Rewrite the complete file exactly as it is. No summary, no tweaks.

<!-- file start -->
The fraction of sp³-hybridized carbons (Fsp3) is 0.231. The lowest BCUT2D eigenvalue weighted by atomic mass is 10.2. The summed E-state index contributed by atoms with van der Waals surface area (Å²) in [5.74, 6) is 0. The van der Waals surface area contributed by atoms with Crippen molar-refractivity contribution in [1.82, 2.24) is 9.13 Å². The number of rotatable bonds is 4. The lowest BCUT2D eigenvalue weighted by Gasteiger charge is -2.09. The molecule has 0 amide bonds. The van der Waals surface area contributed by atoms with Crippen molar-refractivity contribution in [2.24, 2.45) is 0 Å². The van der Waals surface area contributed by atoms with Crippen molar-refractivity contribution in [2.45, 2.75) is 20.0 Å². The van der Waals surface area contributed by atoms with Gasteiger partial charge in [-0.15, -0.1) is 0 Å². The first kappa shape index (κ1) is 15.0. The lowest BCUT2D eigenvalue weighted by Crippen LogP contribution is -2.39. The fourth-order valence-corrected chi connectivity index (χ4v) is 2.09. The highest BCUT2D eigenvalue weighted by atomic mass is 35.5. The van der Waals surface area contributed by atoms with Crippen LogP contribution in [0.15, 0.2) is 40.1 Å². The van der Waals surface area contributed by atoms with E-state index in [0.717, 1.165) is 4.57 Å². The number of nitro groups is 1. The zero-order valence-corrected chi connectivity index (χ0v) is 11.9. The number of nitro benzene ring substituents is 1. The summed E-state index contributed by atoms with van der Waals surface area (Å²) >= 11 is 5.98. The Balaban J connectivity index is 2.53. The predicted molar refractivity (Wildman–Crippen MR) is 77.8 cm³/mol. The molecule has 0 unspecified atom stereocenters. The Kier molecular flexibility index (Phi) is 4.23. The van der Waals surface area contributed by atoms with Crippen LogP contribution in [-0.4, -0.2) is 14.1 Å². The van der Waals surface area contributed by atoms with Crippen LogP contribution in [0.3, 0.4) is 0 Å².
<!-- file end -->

The fraction of sp³-hybridized carbons (Fsp3) is 0.231. The lowest BCUT2D eigenvalue weighted by atomic mass is 10.2. The summed E-state index contributed by atoms with van der Waals surface area (Å²) in [5.74, 6) is 0. The van der Waals surface area contributed by atoms with Crippen molar-refractivity contribution in [1.82, 2.24) is 9.13 Å². The number of rotatable bonds is 4. The lowest BCUT2D eigenvalue weighted by Gasteiger charge is -2.09. The molecule has 0 amide bonds. The van der Waals surface area contributed by atoms with Crippen molar-refractivity contribution in [2.24, 2.45) is 0 Å². The van der Waals surface area contributed by atoms with Crippen molar-refractivity contribution in [2.45, 2.75) is 20.0 Å². The van der Waals surface area contributed by atoms with Gasteiger partial charge in [-0.15, -0.1) is 0 Å². The first kappa shape index (κ1) is 15.0. The lowest BCUT2D eigenvalue weighted by Crippen LogP contribution is -2.39. The fourth-order valence-corrected chi connectivity index (χ4v) is 2.09. The highest BCUT2D eigenvalue weighted by atomic mass is 35.5. The van der Waals surface area contributed by atoms with Crippen LogP contribution in [0.15, 0.2) is 40.1 Å². The van der Waals surface area contributed by atoms with E-state index in [0.717, 1.165) is 4.57 Å². The number of nitro groups is 1. The zero-order valence-corrected chi connectivity index (χ0v) is 11.9. The number of nitro benzene ring substituents is 1. The summed E-state index contributed by atoms with van der Waals surface area (Å²) >= 11 is 5.98. The Balaban J connectivity index is 2.53. The predicted molar refractivity (Wildman–Crippen MR) is 77.8 cm³/mol. The molecule has 0 unspecified atom stereocenters. The Kier molecular flexibility index (Phi) is 4.23. The van der Waals surface area contributed by atoms with Crippen LogP contribution in [-0.4, -0.2) is 14.1 Å². The van der Waals surface area contributed by atoms with Crippen LogP contribution in [0.3, 0.4) is 0 Å².